The Bavarian Film Week will run at the Jerusalem Cinematheque from July 4-9. The opening-night film, Amma & Appa, breaks any stereotypes you might have about rural Germany. It is a documentary that tells the story of a film student and an art student who fall in love.
There is nothing surprising about that, but she is the daughter of a Bavarian family, and he is from Tamil, India.They make separate visits to their two sets of parents, who are not enthusiastic about their partnership.
Eventually, they decide their parents should meet, thinking that it will either tear them apart or bring them closer together. This documentary plays a bit like a romantic comedy as it explores cultural conflicts and whether love can overcome them.
Following the screening, there will be a conversation (via Zoom) with the filmmakers Franziska Schönenberger and Jayakrishnan Subramanian
Marcus H. Rosenmüller’s Lifeguard Off Duty is a comedy about an irritable lifeguard at a public swimming pool who bands together with a group of outcasts to save the pool when the mayor announces his plan to sell it to the highest bidder.
Mariko Minoguchi’s Relativity looks at a love story that becomes complicated after a tragedy strikes and a woman must figure out whether she can try again with another man.
In Sonja Kröner’s The Garden, three generations of a family have to come to terms with each other following their grandmother’s death in a story set in 1976.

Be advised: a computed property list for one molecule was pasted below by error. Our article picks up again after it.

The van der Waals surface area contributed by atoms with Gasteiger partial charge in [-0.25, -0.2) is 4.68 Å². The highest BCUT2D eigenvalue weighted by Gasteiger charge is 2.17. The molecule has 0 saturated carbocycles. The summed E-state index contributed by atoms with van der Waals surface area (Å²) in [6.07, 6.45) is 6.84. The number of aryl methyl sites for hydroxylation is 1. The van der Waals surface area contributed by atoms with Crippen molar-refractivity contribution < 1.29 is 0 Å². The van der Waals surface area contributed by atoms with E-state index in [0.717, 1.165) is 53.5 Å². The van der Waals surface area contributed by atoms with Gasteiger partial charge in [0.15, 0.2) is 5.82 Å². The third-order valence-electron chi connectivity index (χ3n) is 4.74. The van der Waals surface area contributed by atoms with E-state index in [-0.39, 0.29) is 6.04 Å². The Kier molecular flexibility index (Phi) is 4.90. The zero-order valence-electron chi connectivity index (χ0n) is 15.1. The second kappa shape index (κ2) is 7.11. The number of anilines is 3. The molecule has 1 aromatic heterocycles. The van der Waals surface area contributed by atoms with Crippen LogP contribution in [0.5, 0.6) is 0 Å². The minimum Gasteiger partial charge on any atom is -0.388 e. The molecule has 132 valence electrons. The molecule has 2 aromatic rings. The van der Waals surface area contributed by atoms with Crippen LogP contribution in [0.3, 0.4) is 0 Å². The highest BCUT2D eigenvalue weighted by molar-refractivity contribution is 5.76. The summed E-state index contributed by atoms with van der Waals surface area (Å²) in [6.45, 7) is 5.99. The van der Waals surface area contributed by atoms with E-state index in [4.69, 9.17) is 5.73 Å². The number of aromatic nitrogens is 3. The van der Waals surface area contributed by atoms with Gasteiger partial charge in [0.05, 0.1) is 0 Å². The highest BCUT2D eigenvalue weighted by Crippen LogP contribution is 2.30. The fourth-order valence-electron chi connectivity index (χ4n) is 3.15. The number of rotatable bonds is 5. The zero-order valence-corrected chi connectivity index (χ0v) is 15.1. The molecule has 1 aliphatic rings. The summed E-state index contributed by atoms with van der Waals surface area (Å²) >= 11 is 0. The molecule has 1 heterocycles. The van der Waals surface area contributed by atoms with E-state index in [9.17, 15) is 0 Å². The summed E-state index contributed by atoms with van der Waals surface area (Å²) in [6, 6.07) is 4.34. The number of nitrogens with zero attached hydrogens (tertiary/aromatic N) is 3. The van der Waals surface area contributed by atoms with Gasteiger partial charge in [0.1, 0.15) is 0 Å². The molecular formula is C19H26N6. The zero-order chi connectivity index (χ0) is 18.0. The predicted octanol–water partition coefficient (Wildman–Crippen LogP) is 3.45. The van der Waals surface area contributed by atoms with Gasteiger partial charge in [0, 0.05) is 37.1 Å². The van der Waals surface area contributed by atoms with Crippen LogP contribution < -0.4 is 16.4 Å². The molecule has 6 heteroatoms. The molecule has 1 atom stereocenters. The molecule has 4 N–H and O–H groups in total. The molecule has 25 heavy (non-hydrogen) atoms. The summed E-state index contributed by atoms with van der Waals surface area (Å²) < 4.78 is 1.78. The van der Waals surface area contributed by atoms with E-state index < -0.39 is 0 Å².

Janna Ji Wonders’s family saga, Walchensee Forever, begins and ends on a beautiful lakeshore in Bavaria, where the director’s great-grandmother opened a small café in 1920. It is a complex and dramatic story about five generations of women who all have to find different ways to build the life they want.
Bavarian Film Week
The Bavarian Film Week is supported by the Free State of Bavaria, Office for Economy, Science, Technology, Education and Youth Exchange in Israel and the Goethe-Institut.
DURING THE past 20 years, Mexican directors have become a force to be reckoned with in Hollywood, with filmmakers such as Alejandro González Iñárritu, Alfonso Cuarón and Guillermo del Toro making American movies that have won multiple Oscars in the top categories.
From July 7-14, Mexican Film Week at the Tel Aviv Cinematheque (cinema.co.il) will celebrate the work of directors still making movies in Mexico, in a program sponsored by the Mexican Embassy in Israel that is celebrating 70 years of diplomatic ties between the two countries.
These films examine the balance and tension between indigenous and modern cultures, urban and rural life, tradition and modernity and the unique perspective of Mexican Jews.
The opening film will be Leona, Isaac Cherem’s look at a young Jewish woman who is torn between her family ties and her forbidden love for a gentile man. But this is more than just a Romeo and Juliet story, as it examines the heroine’s journey to discover her true identity.
Alejandro Márquez Abella’s The Good Girls looks at the impact of the economic crisis in Mexico in 1982 on a well-to-do family and spotlights the stresses they face with gentle humor and understanding.
Esmeralda’s Twilight is a movie by Ehécatl Garcia that looks at a lonely widow who finds joy again through adopting a piglet. Veteran Mexican actress Concepción Márquez plays the lead role.
Ángeles Cruz’s Nudo Mixteco has won awards all over the world and tells the story of a remote community in the mountains and three women who grew up there and moved away, who now find themselves confronting their sexuality after they move back.
Rodrigo Ruiz Patterson’s Summer White tells the story of a quiet young boy who is very close to his mother and has a hard time coping with her new husband.